6. Temperature range. Galvanized steel fasteners work in a wide temperature range: from prolonged exposure to arctic climates to extreme temperatures around 200 ºС in production equipment.
  7. Colorability. To increase corrosion resistance and improve the decorative appearance, galvanized steel sheets are often additionally painted with special paints.. Before painting, the surface of the sheets is subjected to preparation.
    New zinc coating is too smooth for paint application. Therefore, it is degreased and pickled with an alkaline solution.. Sometimes the zinc coating is subjected to a phosphate treatment to create a zinc phosphate conversion coating..
    Old zinc coatings are already naturally "rough" and therefore require only degreasing or alkaline solutions or solvents.. Combination of hot dip galvanizing and painting provides long lasting protection against corrosion.
  8. Maintainability. Hot dip galvanizing is an industrial process, which does not depend on weather conditions and very rarely needs repair. but, if the need for repair arises, the zinc coating is easily restored with simple methods. One method for repairing zinc coatings is to heat the surface to at least 315 ºS, but not higher 400 ºS. Zinc is applied to the heated surface by rubbing the surface with a zinc rod or applying zinc powder to it.. Another method of repair is painting the surface with special zinc paints..

Bimetallic metal pairs

As with all steel products, it is very important for steel fasteners to be careful when using dissimilar materials.. When two materials are in contact, they form a corrosion cell, which is also called a bimetallic pair. In a bimetallic pair, metal, which is more anodic according to galvanic range will corrode to protect the other metal in the pair. This phenomenon must be taken into account when choosing the fastener material.. In addition to the relative arrangement of metals in the galvanic series, the relative area of ​​the two materials is of great importance., in contact.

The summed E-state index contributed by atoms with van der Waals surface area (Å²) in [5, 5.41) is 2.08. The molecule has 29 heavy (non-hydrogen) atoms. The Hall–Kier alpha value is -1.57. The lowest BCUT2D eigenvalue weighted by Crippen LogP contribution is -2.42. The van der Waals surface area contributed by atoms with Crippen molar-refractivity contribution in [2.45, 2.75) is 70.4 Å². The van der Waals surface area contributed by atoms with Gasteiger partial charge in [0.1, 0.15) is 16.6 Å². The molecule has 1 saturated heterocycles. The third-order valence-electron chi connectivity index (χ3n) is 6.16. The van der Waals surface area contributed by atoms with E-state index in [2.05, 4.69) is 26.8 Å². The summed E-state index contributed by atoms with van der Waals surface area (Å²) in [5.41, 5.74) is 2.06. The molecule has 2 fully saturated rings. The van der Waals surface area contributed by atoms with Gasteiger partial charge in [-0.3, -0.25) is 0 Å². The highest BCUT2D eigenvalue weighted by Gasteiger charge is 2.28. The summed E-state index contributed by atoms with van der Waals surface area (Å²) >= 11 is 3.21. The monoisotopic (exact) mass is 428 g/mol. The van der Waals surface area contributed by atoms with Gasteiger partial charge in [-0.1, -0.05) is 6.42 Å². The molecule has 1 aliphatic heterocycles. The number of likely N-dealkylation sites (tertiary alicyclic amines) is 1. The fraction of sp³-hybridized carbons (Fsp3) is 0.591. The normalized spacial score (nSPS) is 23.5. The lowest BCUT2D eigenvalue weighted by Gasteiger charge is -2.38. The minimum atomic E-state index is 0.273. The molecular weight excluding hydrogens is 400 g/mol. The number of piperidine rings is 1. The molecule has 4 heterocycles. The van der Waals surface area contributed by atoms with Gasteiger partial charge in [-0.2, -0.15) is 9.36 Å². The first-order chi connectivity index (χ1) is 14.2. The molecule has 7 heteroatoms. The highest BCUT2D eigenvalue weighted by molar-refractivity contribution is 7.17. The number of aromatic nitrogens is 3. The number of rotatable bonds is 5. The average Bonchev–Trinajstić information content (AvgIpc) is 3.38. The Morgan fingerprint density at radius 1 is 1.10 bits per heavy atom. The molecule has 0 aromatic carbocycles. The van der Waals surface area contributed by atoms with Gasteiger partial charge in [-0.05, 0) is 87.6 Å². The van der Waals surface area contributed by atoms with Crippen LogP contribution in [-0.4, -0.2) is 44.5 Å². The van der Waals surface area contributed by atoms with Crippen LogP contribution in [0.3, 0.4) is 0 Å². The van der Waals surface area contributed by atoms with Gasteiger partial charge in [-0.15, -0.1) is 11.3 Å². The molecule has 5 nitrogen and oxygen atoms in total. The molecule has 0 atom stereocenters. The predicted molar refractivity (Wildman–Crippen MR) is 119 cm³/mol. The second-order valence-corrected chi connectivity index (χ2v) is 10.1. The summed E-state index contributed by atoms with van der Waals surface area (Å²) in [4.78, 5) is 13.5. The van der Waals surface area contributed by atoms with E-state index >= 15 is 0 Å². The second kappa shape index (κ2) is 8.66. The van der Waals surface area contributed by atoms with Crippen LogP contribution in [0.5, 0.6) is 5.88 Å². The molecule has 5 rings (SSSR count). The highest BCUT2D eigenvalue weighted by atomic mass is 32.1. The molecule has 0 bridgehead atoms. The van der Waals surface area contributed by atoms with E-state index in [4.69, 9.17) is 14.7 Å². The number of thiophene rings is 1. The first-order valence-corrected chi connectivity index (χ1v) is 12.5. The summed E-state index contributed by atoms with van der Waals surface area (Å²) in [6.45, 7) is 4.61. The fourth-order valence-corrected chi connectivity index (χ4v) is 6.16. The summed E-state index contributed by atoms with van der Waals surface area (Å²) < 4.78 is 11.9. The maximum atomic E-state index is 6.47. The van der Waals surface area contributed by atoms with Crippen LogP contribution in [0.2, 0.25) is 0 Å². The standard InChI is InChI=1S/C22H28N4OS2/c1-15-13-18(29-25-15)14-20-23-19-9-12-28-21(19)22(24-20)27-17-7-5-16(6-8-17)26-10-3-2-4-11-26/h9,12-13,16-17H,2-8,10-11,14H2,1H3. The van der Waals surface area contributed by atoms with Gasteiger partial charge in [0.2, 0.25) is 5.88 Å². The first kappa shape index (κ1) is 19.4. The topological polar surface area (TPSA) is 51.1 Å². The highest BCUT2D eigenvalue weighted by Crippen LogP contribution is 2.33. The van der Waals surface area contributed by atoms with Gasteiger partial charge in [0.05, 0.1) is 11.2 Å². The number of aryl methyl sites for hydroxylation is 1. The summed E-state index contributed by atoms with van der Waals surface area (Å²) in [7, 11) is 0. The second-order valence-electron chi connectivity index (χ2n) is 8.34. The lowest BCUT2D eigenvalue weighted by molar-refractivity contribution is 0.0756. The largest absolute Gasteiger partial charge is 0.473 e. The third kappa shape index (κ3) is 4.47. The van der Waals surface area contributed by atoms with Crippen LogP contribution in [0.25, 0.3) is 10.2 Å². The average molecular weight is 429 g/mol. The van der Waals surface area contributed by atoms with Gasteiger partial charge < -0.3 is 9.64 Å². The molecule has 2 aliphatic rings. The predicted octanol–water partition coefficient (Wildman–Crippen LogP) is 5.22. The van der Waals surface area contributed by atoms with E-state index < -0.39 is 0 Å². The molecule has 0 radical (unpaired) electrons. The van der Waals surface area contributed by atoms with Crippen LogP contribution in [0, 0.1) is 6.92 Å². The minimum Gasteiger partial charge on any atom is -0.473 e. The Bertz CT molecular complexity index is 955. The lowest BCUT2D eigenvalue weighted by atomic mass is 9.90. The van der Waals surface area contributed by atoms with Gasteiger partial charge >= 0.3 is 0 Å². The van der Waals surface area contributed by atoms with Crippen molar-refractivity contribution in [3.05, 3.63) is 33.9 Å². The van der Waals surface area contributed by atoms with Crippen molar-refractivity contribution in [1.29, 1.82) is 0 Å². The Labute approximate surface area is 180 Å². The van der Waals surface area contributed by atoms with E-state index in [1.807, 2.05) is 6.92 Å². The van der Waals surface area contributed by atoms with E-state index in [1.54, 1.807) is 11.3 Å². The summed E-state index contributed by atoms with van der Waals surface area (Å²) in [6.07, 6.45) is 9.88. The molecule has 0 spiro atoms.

Galvanized bolt on bare steel sheet

for instance, zinc coating on galvanized bolt, which holds two large bare steel sheets together, very quickly collapsed and disappeared, since zinc is anode to steel, and the relative area of ​​the bolt is small compared to the area of ​​steel sheets.

Bare bolt on galvanized steel sheet

Otherwise, when the sheets are galvanized, and the bare bolt will not cause severe corrosion. In this case, although zinc is also anode to steel, its area on the steel sheets is much larger than the area of ​​zinc on the bolt.. Therefore, the bolt will not corrode at all., and the zinc coating on steel sheets will slowly degrade.

It is always recommended to use galvanized fasteners to connect galvanized structures.. If there is a need to use dissimilar metals, then it is necessary to isolate the two metals from each other, gasket, which does not conduct electricity.

Increasing the size of bolts and nuts

Hot dip galvanizing increases the thickness of the steel by 50-200 μm. When designing holes, it is necessary to provide for both an increase in the thickness of the galvanized bolt, and reducing the hole in the galvanized part.

Source: http://www.galvanizeit.org